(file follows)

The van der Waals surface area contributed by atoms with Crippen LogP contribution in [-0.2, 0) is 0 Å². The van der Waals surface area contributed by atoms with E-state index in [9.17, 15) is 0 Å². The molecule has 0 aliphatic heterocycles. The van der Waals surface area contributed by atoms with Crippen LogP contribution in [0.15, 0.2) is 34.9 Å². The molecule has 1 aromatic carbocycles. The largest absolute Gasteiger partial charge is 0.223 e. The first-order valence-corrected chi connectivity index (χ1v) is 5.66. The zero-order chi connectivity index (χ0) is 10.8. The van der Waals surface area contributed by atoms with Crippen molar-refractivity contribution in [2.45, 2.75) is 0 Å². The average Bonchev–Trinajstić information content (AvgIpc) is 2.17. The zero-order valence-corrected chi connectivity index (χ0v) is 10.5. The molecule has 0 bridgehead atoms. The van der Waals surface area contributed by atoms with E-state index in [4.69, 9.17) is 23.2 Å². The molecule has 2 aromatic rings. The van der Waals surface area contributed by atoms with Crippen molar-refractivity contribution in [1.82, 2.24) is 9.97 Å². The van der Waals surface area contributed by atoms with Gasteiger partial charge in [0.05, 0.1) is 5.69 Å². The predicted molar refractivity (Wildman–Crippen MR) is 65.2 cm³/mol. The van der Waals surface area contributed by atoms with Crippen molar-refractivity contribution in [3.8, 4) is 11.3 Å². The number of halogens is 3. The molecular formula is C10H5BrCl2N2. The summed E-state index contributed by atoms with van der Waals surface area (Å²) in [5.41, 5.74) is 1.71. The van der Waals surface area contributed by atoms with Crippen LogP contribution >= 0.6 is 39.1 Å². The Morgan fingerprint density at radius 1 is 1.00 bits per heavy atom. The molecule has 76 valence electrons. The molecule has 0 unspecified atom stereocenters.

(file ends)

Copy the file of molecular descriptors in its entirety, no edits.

The van der Waals surface area contributed by atoms with Crippen LogP contribution in [-0.2, 0) is 0 Å². The van der Waals surface area contributed by atoms with E-state index in [9.17, 15) is 0 Å². The molecule has 0 aliphatic heterocycles. The van der Waals surface area contributed by atoms with Crippen LogP contribution in [0.15, 0.2) is 34.9 Å². The molecule has 1 aromatic carbocycles. The largest absolute Gasteiger partial charge is 0.223 e. The first-order valence-corrected chi connectivity index (χ1v) is 5.66. The zero-order chi connectivity index (χ0) is 10.8. The van der Waals surface area contributed by atoms with Crippen molar-refractivity contribution in [2.45, 2.75) is 0 Å². The average Bonchev–Trinajstić information content (AvgIpc) is 2.17. The zero-order valence-corrected chi connectivity index (χ0v) is 10.5. The molecule has 0 bridgehead atoms. The van der Waals surface area contributed by atoms with E-state index in [4.69, 9.17) is 23.2 Å². The molecule has 2 aromatic rings. The van der Waals surface area contributed by atoms with Crippen molar-refractivity contribution in [1.82, 2.24) is 9.97 Å². The van der Waals surface area contributed by atoms with Gasteiger partial charge in [0.05, 0.1) is 5.69 Å². The predicted molar refractivity (Wildman–Crippen MR) is 65.2 cm³/mol. The van der Waals surface area contributed by atoms with Crippen molar-refractivity contribution in [3.8, 4) is 11.3 Å². The number of halogens is 3. The molecular formula is C10H5BrCl2N2. The summed E-state index contributed by atoms with van der Waals surface area (Å²) in [5.41, 5.74) is 1.71. The van der Waals surface area contributed by atoms with Crippen LogP contribution >= 0.6 is 39.1 Å². The Morgan fingerprint density at radius 1 is 1.00 bits per heavy atom. The molecule has 76 valence electrons. The molecule has 0 unspecified atom stereocenters.